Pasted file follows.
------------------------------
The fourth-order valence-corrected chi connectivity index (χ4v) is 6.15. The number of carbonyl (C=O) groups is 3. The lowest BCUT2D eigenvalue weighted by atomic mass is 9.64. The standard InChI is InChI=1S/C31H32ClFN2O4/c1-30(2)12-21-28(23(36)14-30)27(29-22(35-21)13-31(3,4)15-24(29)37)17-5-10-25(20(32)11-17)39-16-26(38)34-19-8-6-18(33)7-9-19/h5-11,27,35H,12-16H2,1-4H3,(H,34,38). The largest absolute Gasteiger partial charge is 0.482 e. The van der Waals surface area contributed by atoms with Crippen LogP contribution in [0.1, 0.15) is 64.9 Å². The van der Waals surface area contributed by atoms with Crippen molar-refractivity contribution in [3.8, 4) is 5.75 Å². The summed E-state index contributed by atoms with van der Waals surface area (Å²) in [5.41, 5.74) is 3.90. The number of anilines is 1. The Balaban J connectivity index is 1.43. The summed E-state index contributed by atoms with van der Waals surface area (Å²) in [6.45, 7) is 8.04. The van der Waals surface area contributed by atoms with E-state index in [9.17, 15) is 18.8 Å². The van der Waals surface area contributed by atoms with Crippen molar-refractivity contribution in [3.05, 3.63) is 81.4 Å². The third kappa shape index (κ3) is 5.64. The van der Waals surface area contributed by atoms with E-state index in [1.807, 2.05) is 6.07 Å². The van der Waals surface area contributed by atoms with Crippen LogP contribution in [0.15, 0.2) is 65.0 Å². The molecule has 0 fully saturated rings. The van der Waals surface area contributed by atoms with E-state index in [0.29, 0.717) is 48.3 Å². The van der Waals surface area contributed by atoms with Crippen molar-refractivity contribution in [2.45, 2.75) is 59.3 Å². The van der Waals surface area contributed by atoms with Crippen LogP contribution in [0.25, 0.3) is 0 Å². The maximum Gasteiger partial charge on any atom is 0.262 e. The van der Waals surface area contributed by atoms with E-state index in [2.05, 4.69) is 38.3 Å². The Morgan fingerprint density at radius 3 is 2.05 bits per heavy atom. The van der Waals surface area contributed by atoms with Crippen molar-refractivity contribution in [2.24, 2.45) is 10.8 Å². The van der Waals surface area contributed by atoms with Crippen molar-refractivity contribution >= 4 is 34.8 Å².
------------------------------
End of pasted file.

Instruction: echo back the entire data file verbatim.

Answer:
The fourth-order valence-corrected chi connectivity index (χ4v) is 6.15. The number of carbonyl (C=O) groups is 3. The lowest BCUT2D eigenvalue weighted by atomic mass is 9.64. The standard InChI is InChI=1S/C31H32ClFN2O4/c1-30(2)12-21-28(23(36)14-30)27(29-22(35-21)13-31(3,4)15-24(29)37)17-5-10-25(20(32)11-17)39-16-26(38)34-19-8-6-18(33)7-9-19/h5-11,27,35H,12-16H2,1-4H3,(H,34,38). The largest absolute Gasteiger partial charge is 0.482 e. The van der Waals surface area contributed by atoms with Crippen LogP contribution in [0.1, 0.15) is 64.9 Å². The van der Waals surface area contributed by atoms with Crippen molar-refractivity contribution in [3.8, 4) is 5.75 Å². The summed E-state index contributed by atoms with van der Waals surface area (Å²) in [5.41, 5.74) is 3.90. The number of anilines is 1. The Balaban J connectivity index is 1.43. The summed E-state index contributed by atoms with van der Waals surface area (Å²) in [6.45, 7) is 8.04. The van der Waals surface area contributed by atoms with E-state index in [9.17, 15) is 18.8 Å². The van der Waals surface area contributed by atoms with Crippen molar-refractivity contribution in [3.05, 3.63) is 81.4 Å². The third kappa shape index (κ3) is 5.64. The van der Waals surface area contributed by atoms with E-state index in [1.807, 2.05) is 6.07 Å². The van der Waals surface area contributed by atoms with Crippen LogP contribution in [0.15, 0.2) is 65.0 Å². The molecule has 0 fully saturated rings. The van der Waals surface area contributed by atoms with E-state index in [0.29, 0.717) is 48.3 Å². The van der Waals surface area contributed by atoms with Crippen molar-refractivity contribution in [2.45, 2.75) is 59.3 Å². The van der Waals surface area contributed by atoms with Crippen LogP contribution in [0.25, 0.3) is 0 Å². The maximum Gasteiger partial charge on any atom is 0.262 e. The van der Waals surface area contributed by atoms with E-state index in [2.05, 4.69) is 38.3 Å². The Morgan fingerprint density at radius 3 is 2.05 bits per heavy atom. The van der Waals surface area contributed by atoms with Crippen molar-refractivity contribution in [2.24, 2.45) is 10.8 Å². The van der Waals surface area contributed by atoms with Crippen molar-refractivity contribution >= 4 is 34.8 Å².